• Christopher Seideman
    2019-03-24 11:06

    What would you do if you lost a dog in a magician’s garden during his afternoon walk? What’s even worse, it’s the garden of the great Abdul Gasazi and he hates dogs! Chris Van Allsburg’s first picture book takes the reader through a day dogsitting with the young Alan Mitz. During what should’ve been a casual stroll with a slightly bad-mannered bull terrier named Fritz (there was a reason he was asked to be left home after all! Poor Eunice!), the dog breaks loose, running off into the retired magician’s garden where there’s “absolutely, positively no dogs allowed”. What happens next is interestingly enough, quite ordinary.It’s one of Chris Van Allsburg’s token skills, presented for the first time; the ability to weave a tight narrative and beautiful illustrations around a fantastical story that’s grounded in realism. While one might expect the journey through a magician’s garden would be full of surreal images, imaginary creatures, and elaborate designs, it’s instead full of Victorian style structures and douglas firs. Full page pointillism drawings made with nothing but a charcoal pencil showcase Allsburg’s training in sculpting through elaborate 3D landscapes and structures, as well as realistic shadows. The use of perspective as well as the amount of detail he puts into the characters and their backdrops adds personality and a liveliness to the images, making it easy to get lost in the world he’s created.It’s a breathtaking book, and definitely worth the read. Plus, as an added bonus, there are ducks!

  • Ch13_julie
    2019-03-06 10:53

    Do you believe in magic? "The Garden of Abdul Gasazi" draws upon that very question when a boy is asked to dog sit for a neighbor's naughty dog named, Fritz. Fritz takes the boy on an adventure to a beautiful garden that specifically states, "ABSOLUTELY, POSITIVELY NO DOGS ALLOWED IN THIS GARDEN". Naturally, Fritz enters the garden and goes running. Van Allsburg, the author and illustrator, takes readers on an adventure to figure out what happens to Fritz and readers will be left wondering whether magic really does exist. The themes of this book include responsibility, adventure, and magic. The black and white illustrations are breathtaking and will stay with you long after you read the book. Each page is filled with incredible detail and beautiful, yet spooky drawings that enhance each page of text. I would recommend this book for students in grades 1-4. This book could be used for many purposes. It would be a great book to use for discussions or reader response writing activities in the classroom. It is also a perfect book to read just for fun. It is mysterious and will leave the reader wondering about the possibilities of magic. This book could encourage some powerful and imaginative writing for students. Students might also want to read this book as part of an author study. They could compare and contrast some of Van Allsburg's other books.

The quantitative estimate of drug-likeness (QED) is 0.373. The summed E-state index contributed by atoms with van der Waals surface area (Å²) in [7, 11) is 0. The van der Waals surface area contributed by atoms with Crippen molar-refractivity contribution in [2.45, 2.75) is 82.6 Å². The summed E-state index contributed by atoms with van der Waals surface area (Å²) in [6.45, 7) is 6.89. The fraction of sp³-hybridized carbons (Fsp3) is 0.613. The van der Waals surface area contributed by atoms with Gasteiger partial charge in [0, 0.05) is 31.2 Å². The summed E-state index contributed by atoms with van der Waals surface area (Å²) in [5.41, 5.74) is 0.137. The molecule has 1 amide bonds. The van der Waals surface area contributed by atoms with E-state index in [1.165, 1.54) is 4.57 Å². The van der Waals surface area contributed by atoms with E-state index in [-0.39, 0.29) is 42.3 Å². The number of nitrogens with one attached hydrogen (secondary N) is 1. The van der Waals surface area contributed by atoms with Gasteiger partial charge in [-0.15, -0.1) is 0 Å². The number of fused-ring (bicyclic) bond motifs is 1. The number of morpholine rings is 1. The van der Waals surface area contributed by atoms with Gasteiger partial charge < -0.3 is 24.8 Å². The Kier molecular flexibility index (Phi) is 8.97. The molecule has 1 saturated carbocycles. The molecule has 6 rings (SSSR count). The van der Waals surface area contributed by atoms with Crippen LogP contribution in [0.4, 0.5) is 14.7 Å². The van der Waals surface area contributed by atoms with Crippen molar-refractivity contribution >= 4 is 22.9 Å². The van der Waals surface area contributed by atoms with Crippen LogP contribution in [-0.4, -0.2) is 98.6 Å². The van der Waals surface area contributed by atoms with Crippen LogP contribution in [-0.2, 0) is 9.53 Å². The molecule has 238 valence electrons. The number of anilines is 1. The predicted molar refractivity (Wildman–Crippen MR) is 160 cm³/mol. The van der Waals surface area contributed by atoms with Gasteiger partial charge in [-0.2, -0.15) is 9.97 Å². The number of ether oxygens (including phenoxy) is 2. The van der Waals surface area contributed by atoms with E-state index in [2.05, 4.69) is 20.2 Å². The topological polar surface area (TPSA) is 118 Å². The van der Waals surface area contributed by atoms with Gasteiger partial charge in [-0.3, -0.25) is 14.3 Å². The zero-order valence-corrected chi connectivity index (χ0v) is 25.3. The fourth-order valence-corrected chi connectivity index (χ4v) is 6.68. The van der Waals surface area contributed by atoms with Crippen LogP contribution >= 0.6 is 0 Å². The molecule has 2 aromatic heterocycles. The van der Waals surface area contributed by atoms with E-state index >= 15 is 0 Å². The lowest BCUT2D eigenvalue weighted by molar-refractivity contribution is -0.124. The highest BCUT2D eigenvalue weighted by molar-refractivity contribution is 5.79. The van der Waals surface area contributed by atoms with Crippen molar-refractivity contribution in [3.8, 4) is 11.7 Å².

• Barbara
    2019-03-21 15:52

    Although I like the idea of blurring the line between fantasy and reality as the author/illustrator has done in this imaginative picture book, the perspective of the illustrations seemed just a tad off to me. In some of the pictures, Miss Hester just seems to have an oddly proportioned body, which bothered me. Alan Mitz agrees to take care of her feisty dog, Fritz, while she's visiting a relative. All goes well until they take a walk outside, and Fritz goes where he should not go, onto the property of a retired magician who turns him into a duck. When the duck flies off with Alan's hat, he knows he'll have to tell Miss Hester what happened and that her dog has flown away. There's a surprise waiting for Alan when he arrives at her house, though. Discussing what really happened in the story and how closely what's real and what's imagined are would be engaging for many young readers. In an author/illustrator study, students will enjoy spotting some of the illustrator's favorite images and identifying themes he enjoys exploring in his books.

  • Mayra Martinez
    2019-03-23 11:41